This transparency not only gives players an inside look at the how and why things got to where they did but shows respect for the community and customers. And that’s a sentiment shared by many players. I read through many of the responses to Wilson’s post to gauge community reaction, and I was actually surprised and impressed by the response. Although I only read a little over half of the 48 pages of responses to this post, the player response was overwhelmingly positive. I read page after page of kudos for the transparency, appreciation that GGG was taking care of its developers and not subjecting them to “the crunch” craziness, and gratitude for the humility. Some even expressed the opinion that their faith was restored in the company after this communication.

To give an idea of the scope, in the first 10 pages there were only two negative responses of folks blasting the company or still airing grievances. Random pages reflected the same; by and large folks were very supportive and appreciative. Even folks who were criticizing the league were praising the studio. In that one post, GGG took unhappy players and brought them to their side by being open and honest with them.

Communication is key

It still boggles me that so many companies seem to forget that communicating with customers is important. It was apparently the absence of communication about issues that sent some of the POE community into a frenzy; issues were not just not being addressed, they appeared to be ignored. Lack of communication is never good, and a drop in communication is even worse. But as shown by the responses, the act of communication and the genuineness of the post, players were more than just placated, they were pleased.

I wish more companies would adopt the communication model. As the poster put it, “The level of communication that you continuously provide is leagues (pun intended) beyond any other game developer that I’ve interacted with before.”

Going forward

So here’s Grinding Gear Games’ plan. One thing Wilson noted was that the Synthesis league will not be merged into the Core League when it ends. He said,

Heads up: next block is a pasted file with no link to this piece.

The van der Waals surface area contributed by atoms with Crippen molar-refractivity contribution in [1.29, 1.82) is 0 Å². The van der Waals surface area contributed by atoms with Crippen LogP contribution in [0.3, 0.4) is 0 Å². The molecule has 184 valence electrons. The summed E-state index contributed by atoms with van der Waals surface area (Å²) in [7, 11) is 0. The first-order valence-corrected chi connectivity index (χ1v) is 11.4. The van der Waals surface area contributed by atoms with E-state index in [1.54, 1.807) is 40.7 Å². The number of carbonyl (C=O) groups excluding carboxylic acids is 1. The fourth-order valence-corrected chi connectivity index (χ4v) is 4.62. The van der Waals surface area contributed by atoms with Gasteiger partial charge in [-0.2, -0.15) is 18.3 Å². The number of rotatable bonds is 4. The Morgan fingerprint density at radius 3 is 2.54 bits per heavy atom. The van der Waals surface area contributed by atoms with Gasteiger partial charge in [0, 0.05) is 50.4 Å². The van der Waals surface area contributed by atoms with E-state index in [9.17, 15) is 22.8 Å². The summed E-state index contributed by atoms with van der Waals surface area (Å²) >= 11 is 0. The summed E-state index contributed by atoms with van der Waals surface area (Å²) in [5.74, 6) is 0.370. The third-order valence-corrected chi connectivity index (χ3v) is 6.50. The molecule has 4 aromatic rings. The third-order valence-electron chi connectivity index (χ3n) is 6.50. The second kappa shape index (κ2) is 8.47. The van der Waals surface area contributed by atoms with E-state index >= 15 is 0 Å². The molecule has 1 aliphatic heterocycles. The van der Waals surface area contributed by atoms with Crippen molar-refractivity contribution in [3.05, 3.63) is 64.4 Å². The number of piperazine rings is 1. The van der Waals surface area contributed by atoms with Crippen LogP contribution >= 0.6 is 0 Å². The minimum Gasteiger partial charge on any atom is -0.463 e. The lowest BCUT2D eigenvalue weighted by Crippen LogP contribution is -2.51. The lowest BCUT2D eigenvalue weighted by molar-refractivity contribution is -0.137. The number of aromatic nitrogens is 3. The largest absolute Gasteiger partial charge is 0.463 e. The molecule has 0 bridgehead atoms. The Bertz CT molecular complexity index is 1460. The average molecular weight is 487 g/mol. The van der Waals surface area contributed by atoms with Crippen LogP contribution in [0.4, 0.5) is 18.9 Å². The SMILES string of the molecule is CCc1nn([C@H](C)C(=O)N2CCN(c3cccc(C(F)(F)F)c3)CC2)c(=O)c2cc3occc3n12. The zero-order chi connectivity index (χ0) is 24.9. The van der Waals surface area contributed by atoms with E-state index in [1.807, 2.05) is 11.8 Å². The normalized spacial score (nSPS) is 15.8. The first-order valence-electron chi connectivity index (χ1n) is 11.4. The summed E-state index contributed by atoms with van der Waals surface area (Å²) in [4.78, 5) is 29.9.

“We fully acknowledge that it is not our best league and is not up to the quality standards that Path of Exile players should expect from us. It will not be merged into the core game in 3.7.0. Maybe we can do something with it in the future, but we have no current plans.”

Wilson also emphasized that the community usually does a great job offering constructive criticisms when expressing what they want changed, and the team very much appreciates it. The studio wants that to continue. He explained that the knowledge gleaned is taken and dealt with in one of two ways: Either a team is assembled right away to solve it (thereby taking all those necessary team members off all their other projects), or it is deemed lower-priority and put on the back burner to be dealt with at a later time (but not forgotten!).

Just because something isn’t addressed immediately doesn’t mean it won’t be. Wilson stated, “Simply put, we can’t fix every problem every league. There are going to be problems that we don’t address quickly. We’ll get to them as soon as we can.” But he did emphasize that GGG will do better at communicating with players going forward. And that earns my support.

Now, if only we could get more companies following this model.

What if your world changed every three months? What would you do differently? Path of Exile does, and MOP’s MJ Guthrie explores and experiences each new incarnation in Wandering Wraeclast. Join us biweekly for a look into each new challenge league and world expansion — and see whether MJ can finally reach the end of one world before it ends!